Washington protects workers from wildfire smoke

Posted on Categories WildfireTags

New regulations will require employers in Washington State to protect outdoor workers from wildfire smoke. KING5 News reported that the new regulations will take effect next month, making Washington the third state to establish year-round smoke protections for people who work outdoors. California and Oregon were the first two states to enact regulations.

“Wildfire smoke events have continued to happen in Washington state over the last five-plus years, seeming to be very consistent throughout the state each summer,” said Ryan Allen, senior program manager for the Division of Occupational Safety and Health (DOSH) at the Washington State Department of Labor and Industries.

Wildfire smoke can cause short and long-term health problems. “Our primary pollutant of impact is the PM2.5,” Allen said. “It can get into the small recesses of your lungs and start causing damage within the lung itself.”

Starting in January the department will be enforcing year-round workplace protections for those who work outdoors in Washington. The primary petitioner in this case was the United Farm Workers Union; the initiative was advocated primarily by the community of agricultural workers. Emergency rules were enacted in several states during smoky conditions, but now the rule in Washington will be in effect all year round.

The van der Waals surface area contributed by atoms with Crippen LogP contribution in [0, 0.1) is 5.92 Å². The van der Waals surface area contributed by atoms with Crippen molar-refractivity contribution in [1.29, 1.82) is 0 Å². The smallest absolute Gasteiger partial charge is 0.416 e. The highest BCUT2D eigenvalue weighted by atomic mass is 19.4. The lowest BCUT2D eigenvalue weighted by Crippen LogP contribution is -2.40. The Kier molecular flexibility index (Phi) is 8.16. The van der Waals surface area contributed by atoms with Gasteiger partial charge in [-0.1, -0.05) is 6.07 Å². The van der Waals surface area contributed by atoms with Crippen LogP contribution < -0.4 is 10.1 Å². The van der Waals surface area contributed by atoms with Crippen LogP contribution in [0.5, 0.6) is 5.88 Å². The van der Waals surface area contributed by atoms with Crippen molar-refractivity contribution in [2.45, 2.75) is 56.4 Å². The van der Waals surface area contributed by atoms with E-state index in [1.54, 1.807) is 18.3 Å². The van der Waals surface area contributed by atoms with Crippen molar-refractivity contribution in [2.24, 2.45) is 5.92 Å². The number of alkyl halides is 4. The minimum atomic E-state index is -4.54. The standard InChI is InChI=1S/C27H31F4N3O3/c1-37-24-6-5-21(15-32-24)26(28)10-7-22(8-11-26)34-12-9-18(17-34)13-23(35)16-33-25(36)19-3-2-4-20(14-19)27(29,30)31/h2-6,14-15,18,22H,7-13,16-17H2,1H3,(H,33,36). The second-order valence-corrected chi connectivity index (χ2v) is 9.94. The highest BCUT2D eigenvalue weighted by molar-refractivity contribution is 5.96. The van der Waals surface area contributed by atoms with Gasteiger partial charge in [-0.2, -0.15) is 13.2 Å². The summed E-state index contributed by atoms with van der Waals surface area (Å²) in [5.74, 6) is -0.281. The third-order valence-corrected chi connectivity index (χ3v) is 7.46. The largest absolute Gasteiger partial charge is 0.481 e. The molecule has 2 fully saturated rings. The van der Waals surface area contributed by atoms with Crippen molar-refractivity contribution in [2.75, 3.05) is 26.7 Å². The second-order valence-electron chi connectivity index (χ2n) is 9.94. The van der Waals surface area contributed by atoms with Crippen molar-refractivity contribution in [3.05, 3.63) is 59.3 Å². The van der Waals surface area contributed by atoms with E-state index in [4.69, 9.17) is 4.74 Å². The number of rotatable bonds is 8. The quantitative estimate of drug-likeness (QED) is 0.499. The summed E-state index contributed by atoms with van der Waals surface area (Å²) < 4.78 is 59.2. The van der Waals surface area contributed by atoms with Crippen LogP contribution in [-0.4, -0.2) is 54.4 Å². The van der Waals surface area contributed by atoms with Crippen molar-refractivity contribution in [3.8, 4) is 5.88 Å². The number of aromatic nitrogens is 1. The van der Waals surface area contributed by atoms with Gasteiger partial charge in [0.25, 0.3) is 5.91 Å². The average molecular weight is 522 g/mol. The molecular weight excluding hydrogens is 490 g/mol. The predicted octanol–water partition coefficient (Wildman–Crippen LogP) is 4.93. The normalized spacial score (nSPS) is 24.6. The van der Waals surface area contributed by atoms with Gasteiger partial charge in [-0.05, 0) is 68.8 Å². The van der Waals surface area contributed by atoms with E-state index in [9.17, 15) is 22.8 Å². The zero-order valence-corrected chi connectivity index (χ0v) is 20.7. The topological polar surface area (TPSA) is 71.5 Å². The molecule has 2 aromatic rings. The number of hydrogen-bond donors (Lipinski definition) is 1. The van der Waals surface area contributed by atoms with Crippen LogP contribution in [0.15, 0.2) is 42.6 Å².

Efforts that employers must make during smoky conditions range based on air quality, and they include providing respiratory protection, requiring N95 masks, and requiring immediate medical attention and relocating the person to clean air when experiencing symptoms of smoke exposure.

Source NM reported that a study published in the American Journal of Public Health found that 87 percent of Americans experienced more days of heavy smoke in 2021 than they had in 2011. The change was marked east of the Mississippi River in states including New Jersey, New York, Ohio, and Pennsylvania — and Western states including Arizona, California, Colorado, and Washington. Eastern and Midwestern states this year were subjected to far more smoke than usual from the record-breaking fires in Canada.

Wildfire smoke contains an unpredictable mix of vaporized chemicals and microscopic particles that can enter the bloodstream when inhaled. The dangers have increased from the days of “forest fires” burning mostly trees and other vegetation; wildland/urban interface fires now often include smoke from burning plastics, construction materials, vehicles, outdoor equipment, and other hazardous fuels.

Dense smoke from the 2020 Beachie Creek Fire in Oregon
 Dense smoke from the 2020 Beachie Creek Fire in Oregon. Inciweb photo.

Even at low levels, pollution from wildfire smoke can irritate the eyes and respiratory tracts of particularly sensitive people including children, older adults, and those with preexisting respiratory or cardiovascular conditions. At higher levels, pollutants in smoke can cause heart attacks and damage lung function.

Typos, let us know HERE, and specify which article. Please read the commenting rules before you post a comment.

8 thoughts on “Washington protects workers from wildfire smoke”

  1. Just a couple thoughts on the article and dialogue around firefighters and smoke exposure.